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Cutaneous Epitheliotropic Lymphoma

Transmission or Cause:  Cutaneous lymphoma is a type of skin cancer caused by cancerous skin lymphocytes, a type of white blood cell. Lymphoma can also occur in other places in the body such as lymph nodes, liver and spleen, but dogs with cutaneous lymphoma usually do not have lymphoma in other places. Sezary syndrome is a form of cutaneous lymphoma associated with the presence of cancerous lymphocytes in lymph nodes and bloodstream. 

Affected Animals: Cutaneous lymphoma is rare and usually occurs in older dogs. Dogs with pre-existing allergies, Boxers, and Cocker spaniels may be predisposed.

Clinical Signs: Symptoms can very variable, ranging from a red scaly rash which can be very itchy and mimic allergies, severe silvery scaling or skin nodules which can ulcerate, loss of pigment +/- crusting on the nose, lips and footpads, and/or severely red gums. Because cutaneous lymphoma can initially be very mild or complicate pre-existing allergies, in some cases it can slowly progress over months to years before diagnosis.

Diagnosis: Diagnosis of cutaneous lymphoma is made by ruling our other causes of red scaly rash such as skin infections via skin scrapings/cytology for microscopic examination to look for infection and inflammatory or cancer suspect cells. Ultimately, the diagnosis is made by skin biopsies which should be sent to an experienced skin pathologist because, depending on the site biopsied and stage of disease, cutaneous lymphoma can sometimes appear similar to allergy or autoimmune disease on biopsies. Biopsies are also needed to differentiate cutaneous epitheliotropic lymphoma from non-epitheliotropic lymphoma which often involves internal organs and may be treated differently.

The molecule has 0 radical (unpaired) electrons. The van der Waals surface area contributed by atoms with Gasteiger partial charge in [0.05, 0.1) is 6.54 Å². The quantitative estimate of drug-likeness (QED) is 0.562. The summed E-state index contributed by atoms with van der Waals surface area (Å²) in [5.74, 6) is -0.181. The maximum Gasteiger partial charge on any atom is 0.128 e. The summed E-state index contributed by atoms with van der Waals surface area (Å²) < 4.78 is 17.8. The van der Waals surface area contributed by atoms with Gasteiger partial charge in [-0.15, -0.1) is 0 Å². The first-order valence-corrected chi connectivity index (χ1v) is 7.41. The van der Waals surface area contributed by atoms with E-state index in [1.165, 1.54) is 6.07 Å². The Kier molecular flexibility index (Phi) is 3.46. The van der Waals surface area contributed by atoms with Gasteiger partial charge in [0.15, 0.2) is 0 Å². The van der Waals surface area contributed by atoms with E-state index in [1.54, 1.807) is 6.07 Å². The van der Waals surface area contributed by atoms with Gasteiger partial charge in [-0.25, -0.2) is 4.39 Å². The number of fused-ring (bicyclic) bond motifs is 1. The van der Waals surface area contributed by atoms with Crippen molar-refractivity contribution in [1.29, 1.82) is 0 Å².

Treatment:  Localized lesions may be treated with surgical excision or radiation therapy, but most cases are usually too extensive for surgery. Medications often used for treatment include oral steroids to reduce skin inflammation/itch, and chemotherapy, especially an oral drug called CCNU/Lomustine, which requires regular labwork monitoring to screen for possible effects on bone marrow and liver. Other combination chemotherapy treatment as for systemic lymphoma may be tried. Chemotherapy can cause partial or full remission of disease which may last for weeks to months. High dose linoleic acid (Hollywood brand safflower oil 3ml/kg with food daily) was found to be helpful in one small case report of 8 dogs but stomach upset and pancreatitis are possible side effects.  Whole body electron beam radiation has been used effectively for a few patients but is very costly and usually only available at veterinary teaching hospitals. Retinoids (potent synthetic Vitamin A derivatives) or interferon-α injections are drugs used in humans and occasionally dogs with cutaneous lymphoma, but retinoids are very expensive and often difficult for veterinarians in the US to obtain. Recently, the caninized monoclonal antibody to IL31 called Cytopoint, an injection developed to help reduce itching due to allergies, has also been used to help reduce itching in dogs with cutaneous lymphoma. Other than in some dogs treated with whole body radiation, cure of cutaneous lymphoma is not possible, and the goal of treatment is to increase quality of life by reducing symptoms of itching/crusting for as long as possible.

Prognosis: Unfortunately, the long term prognosis for cutaneous lymphoma is poor, and most dogs are euthanized due to progressive or refractory disease within months to sometimes up to 2 years after diagnosis.